Birdwatching on the Farm
We had a recent employee, Bill Dermott, who upon his departure gave me a list of all the birds he had observed at our research center over the last 6 months or so. We’re talking about 80 different kinds of birds. This list consisted of the species and variety of each specimen he found. A great deal of work and dedication was put into this list and to make it complete, I went online and search for each bird in order to include a photo to his list. Pulled it all together into a 11″ x 17″ color poster and set them out for our staff. People are loving this little poster, which I have now printed in a larger size to frame for our break rooms. The next step will be a flip book to have on display in the lobby.
Okay, we’re an agricultural research center and most of our faculty and staff are focused on tomatoes, strawberries, and other ag commodities. However, when you’re on a piece of property that is nearly 500 acres, you’re going to see a lot wild life. I personally have only seen a small example of our wild life population. I have gotten photos of the random hawk, our mated pair of sandhill cranes, and yes, the alligator in our pond. Yet, seeing the number of birds in our immediate area on paper certainly made me realize how lucky we are to work at center located in a very rural area of southern Hillsborough County.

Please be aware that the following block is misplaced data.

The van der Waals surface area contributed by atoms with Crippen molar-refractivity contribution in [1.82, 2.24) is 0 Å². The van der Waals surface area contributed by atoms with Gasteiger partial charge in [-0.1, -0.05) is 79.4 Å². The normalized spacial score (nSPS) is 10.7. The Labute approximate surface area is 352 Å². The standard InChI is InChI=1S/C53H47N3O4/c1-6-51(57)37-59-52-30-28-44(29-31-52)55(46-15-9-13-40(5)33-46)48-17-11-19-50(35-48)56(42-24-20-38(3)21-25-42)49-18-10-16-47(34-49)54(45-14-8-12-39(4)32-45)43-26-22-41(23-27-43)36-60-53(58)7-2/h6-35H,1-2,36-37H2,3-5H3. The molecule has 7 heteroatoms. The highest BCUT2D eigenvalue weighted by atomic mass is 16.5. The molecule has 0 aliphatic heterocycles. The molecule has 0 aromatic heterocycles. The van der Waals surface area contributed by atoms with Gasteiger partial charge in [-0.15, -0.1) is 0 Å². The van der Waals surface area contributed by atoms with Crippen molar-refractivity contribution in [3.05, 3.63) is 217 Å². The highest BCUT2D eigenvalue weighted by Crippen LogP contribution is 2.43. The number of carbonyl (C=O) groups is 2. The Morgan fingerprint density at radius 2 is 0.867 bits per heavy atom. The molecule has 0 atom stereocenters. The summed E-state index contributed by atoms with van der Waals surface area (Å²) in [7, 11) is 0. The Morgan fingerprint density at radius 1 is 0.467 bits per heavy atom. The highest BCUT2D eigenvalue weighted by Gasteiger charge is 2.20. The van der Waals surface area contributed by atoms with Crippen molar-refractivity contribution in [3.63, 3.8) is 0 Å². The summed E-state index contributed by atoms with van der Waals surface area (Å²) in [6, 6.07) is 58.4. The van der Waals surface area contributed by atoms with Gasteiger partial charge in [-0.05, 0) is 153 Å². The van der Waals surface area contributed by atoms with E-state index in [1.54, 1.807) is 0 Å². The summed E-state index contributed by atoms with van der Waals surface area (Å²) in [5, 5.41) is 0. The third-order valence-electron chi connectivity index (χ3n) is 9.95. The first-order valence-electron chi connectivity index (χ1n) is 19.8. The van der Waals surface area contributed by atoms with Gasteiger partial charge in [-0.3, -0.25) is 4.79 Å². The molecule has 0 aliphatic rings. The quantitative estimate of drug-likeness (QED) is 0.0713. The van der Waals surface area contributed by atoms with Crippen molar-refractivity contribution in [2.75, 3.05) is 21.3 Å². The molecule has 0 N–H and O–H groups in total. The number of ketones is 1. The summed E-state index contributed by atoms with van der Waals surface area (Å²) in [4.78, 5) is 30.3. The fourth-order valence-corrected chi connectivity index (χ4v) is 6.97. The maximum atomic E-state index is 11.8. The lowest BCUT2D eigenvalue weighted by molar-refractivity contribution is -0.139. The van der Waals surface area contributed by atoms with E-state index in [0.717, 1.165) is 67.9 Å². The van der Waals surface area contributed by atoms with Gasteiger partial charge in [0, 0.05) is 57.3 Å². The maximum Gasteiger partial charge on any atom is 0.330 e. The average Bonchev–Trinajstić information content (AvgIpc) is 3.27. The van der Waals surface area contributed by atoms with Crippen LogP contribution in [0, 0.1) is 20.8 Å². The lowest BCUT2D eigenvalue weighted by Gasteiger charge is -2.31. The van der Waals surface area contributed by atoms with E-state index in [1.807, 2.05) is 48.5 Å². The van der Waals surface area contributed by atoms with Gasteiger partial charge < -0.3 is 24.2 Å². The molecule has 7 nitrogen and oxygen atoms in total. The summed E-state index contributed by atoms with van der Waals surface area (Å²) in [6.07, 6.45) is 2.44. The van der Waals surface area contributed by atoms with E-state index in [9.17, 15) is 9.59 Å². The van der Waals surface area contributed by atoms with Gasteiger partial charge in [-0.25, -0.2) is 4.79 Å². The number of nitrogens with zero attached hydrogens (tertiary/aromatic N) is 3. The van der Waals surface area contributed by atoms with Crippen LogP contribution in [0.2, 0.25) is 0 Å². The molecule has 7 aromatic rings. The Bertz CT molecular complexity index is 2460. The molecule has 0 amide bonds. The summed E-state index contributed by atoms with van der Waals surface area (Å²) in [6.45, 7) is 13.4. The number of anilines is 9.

The variety of feather and fowl is pretty impressive. Mr. Dermott observed four different kinds of woodpeckers, four varieties of hawks, osprey, swallow tailed kites, a bald eagle and a falcon, which has been seen perched in a magnolia tree right outside our weed scientist’s office. But most of the GCREC team is partial to our resident sandhill cranes. Sandhill cranes raise one brood a year, and we usually see two baby chicks each time. These fuzzy little baby cranes are a big hit once they start venturing out with their parents and are frequently the star of many photos from our staff and visitors alike. Of course, because these little chicks are also a tasty appetizer for our gator, there has been more than one year where we are sad to learn the chicks did not survive. The chicks remain with their parents for 10–12 months. After leaving their parents, the chicks form nomadic flocks with other sandhill cranes. They remain in these flocks until they form breeding pairs at between two and seven years old.
Many of our staff now have the bird watch list in their field trucks so if they spot a bird they can readily identify it. When I go out on the farm, I make sure to have my camera ready to catch a photo of a laughing gull, blue-grey gnatcatcher or the American kestrel. It’s almost like a treasure hunt and the reward is very satisfying. The opportunity to observe a wide variety of wild life we have at GCREC can’t be duplicated downtown in an office building. So we’ll consider this another perk of working on a research farm.